The next credibility tests for the new world of Qantas, You’re the reason we fly Emirates, will be what it does in Asia and to New Zealand.
These areas were given only brief mention in yesterday’s announcement about the new Qantas European hub at Dubai, which will physically exist as footnote appearances by Qantas A380s flying twice daily each way between Dubai and London and Australia (with one set of flights each for Melbourne and Sydney).
Emirates will also play a physically large role on in the Qantas, You’re the reason we fly Emirates operation across the Tasman because Qantas will apparently code share on daily A380 rotations between Auckland and both Sydney and Melbourne, and in the frequent 777-300ER operations Emirates also uses on the NZ routes from Brisbane as well as Sydney and Melbourne.
The Emirates association with Qantas in SE Asia will be its existing 777-300ER flights between Australian cities and Singapore and Bangkok. Take note that economy class in an Emirates 777-300ER is miserably tight compared to the spacious arrangements in its A380s, and its business class in the Boeing is disappointing in so far as the inferior geometry of the seating goes.
Qantas has however vowed to significantly improve its frequencies and connections between Australia and Singapore and Hong Kong, raising fears that for Bangkok the answer if you want quality and Qantas FF points will be Emirates, and if you want cheap and ghastly, it will be Jetstar, which of course it won’t be since the bargain hunting market will fill Thai International flights, which trade on a combination of full service no extras low fares in economy, a formula unknown to Jetstar.
Singapore and Hong Kong are however, different, both from Bangkok and each other, in their marketing charcteristics. Singapore is a Jetstar to Jetstar Asia hub, or for those into sadism, a Qantas to Jetstar hub, and on any rational analysis of the reported figures, it is a dog not a star when it comes down to the comic book fantasies of Boston Consulting Group influenced executives such as those that have brought the current Qantas to its knees and then given it a good hard kicking for failing to perform.
In Singapore, Singapore Airlines and its Virgin Australia alliance partner, have the quality product from full service economy to premium cabins wrapped up. Not even Emirates is likely to touch them in service or frequency, and the clever use of SilkAir, the single aisle, full service Asia regional brand of Singapore Airlines, that also provides Virgin Australia with its Darwin-Singapore lift, is only just starting to make is presence felt in the Australia-Asia market.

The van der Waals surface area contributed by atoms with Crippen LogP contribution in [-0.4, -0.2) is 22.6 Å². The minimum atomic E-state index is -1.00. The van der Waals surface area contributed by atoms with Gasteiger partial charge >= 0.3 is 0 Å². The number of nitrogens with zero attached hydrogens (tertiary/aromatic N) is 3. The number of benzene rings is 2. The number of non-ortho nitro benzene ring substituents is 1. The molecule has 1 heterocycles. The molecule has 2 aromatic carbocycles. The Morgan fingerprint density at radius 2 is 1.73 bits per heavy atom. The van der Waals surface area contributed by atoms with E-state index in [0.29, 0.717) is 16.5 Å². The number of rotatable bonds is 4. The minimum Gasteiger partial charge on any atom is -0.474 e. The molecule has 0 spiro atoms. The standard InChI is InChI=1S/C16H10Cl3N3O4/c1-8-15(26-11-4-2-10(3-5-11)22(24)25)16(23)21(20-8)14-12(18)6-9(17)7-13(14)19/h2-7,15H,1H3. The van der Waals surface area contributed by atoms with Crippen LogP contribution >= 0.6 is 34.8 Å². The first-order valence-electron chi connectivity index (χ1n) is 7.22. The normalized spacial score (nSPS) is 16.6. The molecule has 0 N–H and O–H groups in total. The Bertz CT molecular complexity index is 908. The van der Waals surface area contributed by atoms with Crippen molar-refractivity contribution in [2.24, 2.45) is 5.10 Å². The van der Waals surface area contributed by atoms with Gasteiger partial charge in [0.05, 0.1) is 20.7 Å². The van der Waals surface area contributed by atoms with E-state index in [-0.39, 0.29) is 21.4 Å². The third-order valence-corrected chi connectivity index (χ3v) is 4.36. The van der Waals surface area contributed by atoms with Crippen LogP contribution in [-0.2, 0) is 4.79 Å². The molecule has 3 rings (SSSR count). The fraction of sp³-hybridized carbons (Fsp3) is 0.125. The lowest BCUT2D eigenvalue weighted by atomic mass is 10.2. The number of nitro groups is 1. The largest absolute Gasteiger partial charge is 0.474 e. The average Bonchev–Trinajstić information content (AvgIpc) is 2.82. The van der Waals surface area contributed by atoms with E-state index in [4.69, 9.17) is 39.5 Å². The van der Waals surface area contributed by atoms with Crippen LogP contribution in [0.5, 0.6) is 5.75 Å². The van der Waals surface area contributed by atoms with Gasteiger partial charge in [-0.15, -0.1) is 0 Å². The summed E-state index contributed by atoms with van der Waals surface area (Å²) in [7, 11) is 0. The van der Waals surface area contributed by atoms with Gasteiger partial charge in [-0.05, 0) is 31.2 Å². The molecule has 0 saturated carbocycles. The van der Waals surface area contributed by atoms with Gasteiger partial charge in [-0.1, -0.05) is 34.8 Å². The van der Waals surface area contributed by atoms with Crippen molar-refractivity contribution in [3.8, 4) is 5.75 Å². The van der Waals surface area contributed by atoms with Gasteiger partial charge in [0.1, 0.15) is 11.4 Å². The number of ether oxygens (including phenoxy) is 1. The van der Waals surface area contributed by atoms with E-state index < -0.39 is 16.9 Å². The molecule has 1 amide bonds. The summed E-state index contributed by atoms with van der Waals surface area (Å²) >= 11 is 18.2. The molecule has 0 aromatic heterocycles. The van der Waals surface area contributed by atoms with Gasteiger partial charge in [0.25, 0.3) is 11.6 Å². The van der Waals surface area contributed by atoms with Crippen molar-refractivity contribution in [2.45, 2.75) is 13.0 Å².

In Hong Kong, Cathay Pacific is similarly dominant in association with its full service subsidiary Dragonair, in linking the world’s largest capital raising market with the world’s largest ‘new’ economy in the PRC, and with a radius that readily includes Taiwan, Vietnam, Korea, Japan, and the Philippines.
The critical question for Qantas, for which its customers might hope it will have a critically good answer, is how it will serve its full service business and leisure customers with connections out of Hong Kong? In theory the answer is with Cathay Pacific or Dragonair, but if you believe that you are too wet behind the ears to start travelling in China.
The Qantas plan for a Jetstar Hong Kong operation in association with China Eastern, isn’t just poison when it comes to relations between Qantas and its putative oneworld noworld alliance partner Cathay Pacific, but anathema to most Australian business travellers.
The relevance of connectivity over Hong Kong is also under siege by China Southern’s ambitions for vastly higher capacity services to Perth, Melbourne, Sydney, Brisbane and Cairns.
It is true that it is immensely difficult for any non-China airline to find the right commercial relationship that will give it good participation in the PRC market, but it is manifestly true that Jetstar Hong Kong isn’t ever going to be an answer acceptable to the higher yield market that Cathay Pacific comprehensively addresses.
Qantas CEO Alan Joyce yesterday referenced ‘fleet changes’ to better suit its Asia ambitions. This may, if reason prevails, mean taking the 787-8 Dreamliners that were going to go to Jetstar from the second half of next year back into the Qantas fleet instead.
Provided the 787-8 becomes reliable, and meets all of the promises, it will give Qantas a chance in Hong Kong to compete with the amenity of Cathay Pacific’s very well appointed A330-300s, and their A350 successors, from around 2016.
Similarly, on services to Singapore, the 787-8 would give Qantas something new, and hopefully still exciting, to compete with the range of A380s, 777s and A330s Singapore Airlines now flies to Australian cities, and before it takes delivery of the large fleet of 787-9s and A350-900s it has on order.
Although it makes a lot of aviation fan boys choke, the A380 is a potent and superbly comfortable jet for a flight from Australia to Singapore, Hong Kong or Bangkok, and Emirates didn’t order 90 of them for fun, but to replace 777s on routes where growth and slot restrictions combine to drive operators to increase the unit size of the jets as an alternative to quitting future markets because someone else turns up with A380s.
If the Emirates world view means anything, and so far, it has made its critics look silly, the Emirates-We-fly-you-because-of-Qantas network, will also operate A380s between Australia and Bangkok and Singapore wherever it flies 777s now or in the near future, and it will probably do this by 2020 if the ‘Asia Century’ economic boom isn’t delayed or interrupted between now and then.